A Round Table or Just a Round?

A Round Table or Just a Round?

Pentecost 14

Wales has never been a major player in the world, at least as far as most of the world is concerned. IN the world of latter twentieth century literature, however, Welsh writers have reigned supreme. Their popularity is not the first such for a Welsh writer, though. Geoffrey of Monmouth penned a tale from an oral history told in the cold winter evenings about a legendary figure in Welsh history. Exploits of his character were often sung in a children’s round and told then retold around campfires near the faery circles in the forests. It is said that every stone and hill in Wales has a story and the mythological accounts of today’s hero, a child would became king with a little bit of help from magic, is part of the mystery of Welsh mythology.

The story of Wales began when a group of Celts migrated from Europe somewhere around 1000 BCE. By the time Romans arrived in 48 ACE, the Celtic language originally spoken had become less Celtic and something known as Brythonic, the forerunner of the modern Welsh language. Later another group known as Saxons would attempt to invade the land we call Wales in the sixth century ACE. The defense of the Welsh people was often attributed to a warrior known as Artimis, a supposed descendent from Brutus (not the Roman Brutus who befriended then betrayed Julius Caesar). He was first mentioned in poetry dating to 540 ACE, though exactly what his name was is still being disputed. Some translate the name as Arto, Welsh for bear; others use Artorius. Some even claim it a derivative of Artio, the Welsh bear goddess.

History bears mention of the battles fought against the Saxons and indeed a stone wall was the first barrier constructed in Wales to keep out the Saxons about this time. It would not be the last contested boundary between Wales and what we know today as England. Many of the legends from this period make note of a brave warrior who seem to have the backing of the bear goddess as he was powerful and undefeated and flew with her protection, recorded by the monk who would become Saint Gildas as a personage quite similar to the British king Cuneglasus, christened a name that meant “charioteer to the bear”.

The early tales spoke of bravery in fighting for the independence and rights of the Welsh people. The Celts had come from somewhere around Austria and the Saxons from northern Germany. Both brought the myths of their origins with them, although the Celts did not assign human shape to their deities. Perhaps as a means of bringing the groups together and perhaps just as a passage of time, the factual history of the region became mixed with the myths of antiquity.

And so we have a story of a man known as Arto or, as time progressed, Arth, the Welsh word for bear. It was Geoffrey of Monmouth who first wrote down the legends and combined them into one fanciful tale. Using the spirits of the Celtic people who own name was given them by a Greek when referring to a group living near Marseilles, France, and the strength of the Saxons, Arth became Arthur and his power derived from one of the plentiful boulders and stones that dot the Welsh landscape. An orphan raised in secrecy because of the illegitimacy of his birth, Arthur comes across a sword in a stone and, like all curious boys about the age of nine or ten, pulls it out. Such curiosity is seen as bravery and proof that he is to become the powerful and fabled King Arthur, the ruler of what we call Camelot.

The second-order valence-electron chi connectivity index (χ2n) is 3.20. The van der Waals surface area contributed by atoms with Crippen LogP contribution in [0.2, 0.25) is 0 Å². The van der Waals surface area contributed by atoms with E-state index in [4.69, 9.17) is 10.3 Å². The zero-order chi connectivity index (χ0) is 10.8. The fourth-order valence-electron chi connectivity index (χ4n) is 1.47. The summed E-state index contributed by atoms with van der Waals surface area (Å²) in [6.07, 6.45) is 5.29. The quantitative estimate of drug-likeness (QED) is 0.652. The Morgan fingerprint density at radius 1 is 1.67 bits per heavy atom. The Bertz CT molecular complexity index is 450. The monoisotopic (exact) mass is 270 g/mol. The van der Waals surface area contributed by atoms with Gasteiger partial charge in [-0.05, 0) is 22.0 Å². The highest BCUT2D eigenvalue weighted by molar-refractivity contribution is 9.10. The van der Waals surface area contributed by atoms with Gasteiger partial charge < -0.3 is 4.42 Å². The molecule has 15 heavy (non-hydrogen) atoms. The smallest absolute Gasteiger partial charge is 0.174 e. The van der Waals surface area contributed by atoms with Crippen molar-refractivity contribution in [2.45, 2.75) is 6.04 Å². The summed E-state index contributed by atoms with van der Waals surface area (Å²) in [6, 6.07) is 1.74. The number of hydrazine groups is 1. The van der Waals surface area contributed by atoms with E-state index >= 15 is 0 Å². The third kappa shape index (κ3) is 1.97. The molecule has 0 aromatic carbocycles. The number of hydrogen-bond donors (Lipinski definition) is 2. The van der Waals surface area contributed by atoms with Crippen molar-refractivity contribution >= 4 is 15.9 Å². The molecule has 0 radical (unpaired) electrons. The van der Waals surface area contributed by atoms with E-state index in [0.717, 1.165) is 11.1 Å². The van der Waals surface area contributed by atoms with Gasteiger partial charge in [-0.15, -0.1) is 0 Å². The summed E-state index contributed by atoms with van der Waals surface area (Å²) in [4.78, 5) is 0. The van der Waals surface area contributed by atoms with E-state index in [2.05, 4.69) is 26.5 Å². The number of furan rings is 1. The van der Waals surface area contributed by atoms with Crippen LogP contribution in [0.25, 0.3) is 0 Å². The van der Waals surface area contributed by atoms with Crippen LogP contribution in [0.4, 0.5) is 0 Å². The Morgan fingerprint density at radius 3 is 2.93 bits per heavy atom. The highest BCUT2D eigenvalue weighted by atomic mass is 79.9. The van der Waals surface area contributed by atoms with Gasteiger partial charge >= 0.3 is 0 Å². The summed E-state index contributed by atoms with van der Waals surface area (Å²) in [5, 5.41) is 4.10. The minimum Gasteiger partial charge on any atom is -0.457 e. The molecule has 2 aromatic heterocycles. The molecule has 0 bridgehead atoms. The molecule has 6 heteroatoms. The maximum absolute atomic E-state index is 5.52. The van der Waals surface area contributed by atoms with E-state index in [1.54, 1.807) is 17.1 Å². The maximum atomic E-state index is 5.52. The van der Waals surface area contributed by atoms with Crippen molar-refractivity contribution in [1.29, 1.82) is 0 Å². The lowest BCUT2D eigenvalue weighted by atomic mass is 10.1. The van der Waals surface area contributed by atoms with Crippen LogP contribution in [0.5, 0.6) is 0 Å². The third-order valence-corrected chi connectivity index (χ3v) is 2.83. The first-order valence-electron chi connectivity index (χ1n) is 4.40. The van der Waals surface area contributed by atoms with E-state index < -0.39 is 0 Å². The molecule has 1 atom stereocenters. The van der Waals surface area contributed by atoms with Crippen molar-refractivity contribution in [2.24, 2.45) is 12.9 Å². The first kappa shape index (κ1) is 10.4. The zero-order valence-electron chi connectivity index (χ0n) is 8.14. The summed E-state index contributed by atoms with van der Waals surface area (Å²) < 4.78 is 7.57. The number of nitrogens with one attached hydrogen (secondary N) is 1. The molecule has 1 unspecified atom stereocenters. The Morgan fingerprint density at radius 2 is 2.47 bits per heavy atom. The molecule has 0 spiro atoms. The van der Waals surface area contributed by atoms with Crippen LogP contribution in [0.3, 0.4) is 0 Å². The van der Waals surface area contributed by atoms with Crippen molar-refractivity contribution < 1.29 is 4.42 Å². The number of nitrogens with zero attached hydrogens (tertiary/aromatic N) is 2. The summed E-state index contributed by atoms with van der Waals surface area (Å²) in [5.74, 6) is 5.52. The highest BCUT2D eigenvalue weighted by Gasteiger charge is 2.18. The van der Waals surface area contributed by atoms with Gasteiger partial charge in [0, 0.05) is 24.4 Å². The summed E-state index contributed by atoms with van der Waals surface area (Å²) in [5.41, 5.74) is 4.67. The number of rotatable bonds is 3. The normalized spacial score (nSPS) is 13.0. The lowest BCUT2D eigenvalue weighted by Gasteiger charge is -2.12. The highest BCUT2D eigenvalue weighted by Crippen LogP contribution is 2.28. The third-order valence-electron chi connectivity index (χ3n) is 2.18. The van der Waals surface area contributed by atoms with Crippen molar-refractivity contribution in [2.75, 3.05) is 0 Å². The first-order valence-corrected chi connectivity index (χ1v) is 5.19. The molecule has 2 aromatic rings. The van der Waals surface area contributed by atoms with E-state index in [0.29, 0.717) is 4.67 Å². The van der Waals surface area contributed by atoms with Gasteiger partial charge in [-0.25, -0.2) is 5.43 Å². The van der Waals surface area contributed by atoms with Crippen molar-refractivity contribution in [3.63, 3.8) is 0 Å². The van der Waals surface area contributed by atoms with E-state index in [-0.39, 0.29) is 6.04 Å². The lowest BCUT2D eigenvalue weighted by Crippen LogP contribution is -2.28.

The many stories regarding the legends of King Arthur, Merlin the Magician, Sir Lancelot, and Galahad, as well as the Knights of the Round Table are known worldwide and many cultures have contributed to them. Arthur was actually a popular name in Scotland and Britain during the early centuries ACE and several became figures in the histories of their regions. The town Camulodunum, now known as Colchester, is the oldest surviving settlement in Britain, having once been a Roman outpost. This is thought to be the origin of the name Camelot. In an area settles and invaded by many, the legend of Arthur and the Knights of the Round Table, led by a later addition to the story, a Frenchman, might very well be the first and most successful combining of cultures.

The official website of Wales, wales.com, says this about Arthur: “In Wales, Arthur lives on in our everyday place names … These names are not to try and prove a point. They are real names, centuries old, part of a community memory which is still alive.” To every culture, their mythologies are exactly that – a communal memory of their past, their beliefs, their future.

The legends of Arthur, in all their versions tell of love and faith, or loyalty, and the dangers of over-reaching in life. About the stories of Camelot, Jonathan Lockwood Huie wrote: “The essence of life is not in the great victories and grand failures, but in the simple joys.” Willa Cather sais is more simply: “Where there is great love, there are always miracles.”

The stories of the world’s myths are about life and love, the love of mankind for itself and its beginnings. They are also the stories of overcoming life and beginning again. The daily battles often repeat themselves but they are always worth our efforts to do our best and to live our beliefs. The mythologies of the world encourage us to do just that. Jonathan Lockwood Huie describes how to live: “To lead a great life: Dream, Take Action, Repeat.”


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